Massive disparities in medical school admission by social class
Two studies on social class, sex and ethnic mix of students in UK medical schools, plus editorial. BMJ Volume 328, pp 1541-4. BMJ Volume 328, pp 1545-6. Editorial, BMJ Volume 328, pp 1508
There are massive disparities in medical school admissions by social class, mainly because pupils from working class backgrounds see medical school as distant, unreal, and culturally alien, according to two studies in this week's BMJ.
These findings question the impact of the government's commitment to widening participation in higher education.
In the first study, researchers used data on UK medical school admissions from 1996 to 2000 to calculate the proportion of admissions from various subgroups of the population (standardised admission ratios).
They found that white and black pupils from the highest social class (social class I) were between 30 and 100 times more likely to gain a place at medical school than those from the poorest social classes (social classes IV and V).
Asian pupils seemed to compensate better for poor origins, but those from social class I were still 6-10 times more likely to gain a place than those from classes IV or V.
When they calculated the ratios by ethnicity and social class, they found a 600-fold difference between the most over-represented group (Asians from social class I) and the most under-represented group (blacks from social class IV).
Standardised admission ratios for males were lower than those for females, with around 60 percent of medical school places now going to women. These sex differences did not vary by social class, but they did vary by ethnicity, with Asians having similar ratios for men and women, but black and white men were significantly under-represented compared with women.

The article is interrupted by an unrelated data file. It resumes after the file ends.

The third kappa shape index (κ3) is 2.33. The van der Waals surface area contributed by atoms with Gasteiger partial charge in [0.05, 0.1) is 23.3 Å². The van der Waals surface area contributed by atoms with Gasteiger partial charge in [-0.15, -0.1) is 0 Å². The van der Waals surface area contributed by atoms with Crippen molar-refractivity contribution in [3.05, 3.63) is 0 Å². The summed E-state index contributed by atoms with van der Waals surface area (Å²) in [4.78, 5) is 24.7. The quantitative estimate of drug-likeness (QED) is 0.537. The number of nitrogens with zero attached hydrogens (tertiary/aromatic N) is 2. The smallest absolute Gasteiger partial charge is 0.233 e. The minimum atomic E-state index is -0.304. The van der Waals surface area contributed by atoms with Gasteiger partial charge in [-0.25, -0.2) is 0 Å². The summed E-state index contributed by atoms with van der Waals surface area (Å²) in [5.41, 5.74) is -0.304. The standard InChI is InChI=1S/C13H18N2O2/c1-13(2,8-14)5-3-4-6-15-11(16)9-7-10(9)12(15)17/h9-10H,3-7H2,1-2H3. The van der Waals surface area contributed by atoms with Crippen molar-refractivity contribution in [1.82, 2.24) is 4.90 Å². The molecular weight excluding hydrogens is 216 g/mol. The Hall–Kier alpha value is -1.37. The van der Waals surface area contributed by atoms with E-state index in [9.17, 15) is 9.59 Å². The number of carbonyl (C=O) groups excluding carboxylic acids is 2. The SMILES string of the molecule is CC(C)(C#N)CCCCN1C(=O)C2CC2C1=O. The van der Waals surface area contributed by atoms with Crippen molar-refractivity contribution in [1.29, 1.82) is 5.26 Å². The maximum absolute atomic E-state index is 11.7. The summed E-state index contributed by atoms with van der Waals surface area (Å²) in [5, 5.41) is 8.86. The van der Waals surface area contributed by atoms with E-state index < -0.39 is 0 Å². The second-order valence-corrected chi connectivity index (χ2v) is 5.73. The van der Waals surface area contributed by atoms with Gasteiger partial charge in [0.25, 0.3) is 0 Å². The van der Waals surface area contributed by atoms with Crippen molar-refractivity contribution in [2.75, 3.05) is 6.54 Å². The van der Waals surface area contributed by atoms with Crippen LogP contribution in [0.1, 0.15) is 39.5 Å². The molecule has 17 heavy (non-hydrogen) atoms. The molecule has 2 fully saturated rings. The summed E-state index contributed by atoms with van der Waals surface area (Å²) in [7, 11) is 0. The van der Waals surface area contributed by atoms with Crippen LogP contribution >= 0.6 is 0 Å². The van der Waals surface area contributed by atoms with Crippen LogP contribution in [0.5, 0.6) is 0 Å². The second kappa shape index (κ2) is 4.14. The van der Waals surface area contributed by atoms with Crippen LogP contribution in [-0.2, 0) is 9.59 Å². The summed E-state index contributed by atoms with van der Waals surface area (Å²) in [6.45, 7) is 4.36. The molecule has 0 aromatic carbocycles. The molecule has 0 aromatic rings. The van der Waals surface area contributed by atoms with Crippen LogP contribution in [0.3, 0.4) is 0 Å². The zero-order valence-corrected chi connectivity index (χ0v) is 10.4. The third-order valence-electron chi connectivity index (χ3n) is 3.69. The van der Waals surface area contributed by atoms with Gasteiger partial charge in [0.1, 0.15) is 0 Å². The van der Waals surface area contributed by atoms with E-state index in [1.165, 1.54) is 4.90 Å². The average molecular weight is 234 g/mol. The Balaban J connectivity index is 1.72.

Equal representation at medical school across all social and ethnic subgroups is probably an inappropriate goal, but the findings of this study suggest that many able and ambitious pupils from poor backgrounds are not achieving their potential.
A second study looked at the reasons for these differences. Focus groups were conducted with 68 high ability pupils aged 14-16 years from different backgrounds in six secondary schools in London, ranging from inner city comprehensives to a selective private school. Discussions explored the pupils' perceptions and aspirations about medical school.
There were few differences by sex or ethnicity, but striking differences by socioeconomic status.
Pupils from lower socioeconomic groups held stereotyped and superficial perceptions of doctors, saw medical school as culturally alien and geared towards "posh" students. They greatly underestimated their own chances of gaining a place and staying the course.
Whilst they saw medicine as having potential financial rewards in the distant future, they perceived prohibitive personal risk in the more immediate term. They viewed medical school as high-pressure and boring – a necessary sacrifice for the chance of affluence later in life.
In contrast, pupils from affluent backgrounds viewed medicine as one of a menu of challenging career options with intrinsic rewards such as personal fulfilment and achievement.
All pupils interviewed had some concerns about the costs of study, but only those from poor backgrounds saw costs as constraining their choices.
The authors conclude that policies to widen participation in medical education must go beyond "topping up knowledge" and address the complex social and cultural environment within which individual life choices are embedded.
If the NHS is to understand and serve the community, the make-up of its workforce should reflect that community, write experts in an accompanying editorial.
Although the relationship between top up fees and widening participation is problematic, the need for widening participation in medicine is essential and is one that we must embrace. "We have much to gain from taking part and a wealth of wasted potential if we do not," they conclude.
Source: Eurekalert & othersLast reviewed: By John M. Grohol, Psy.D. on 21 Feb 2009
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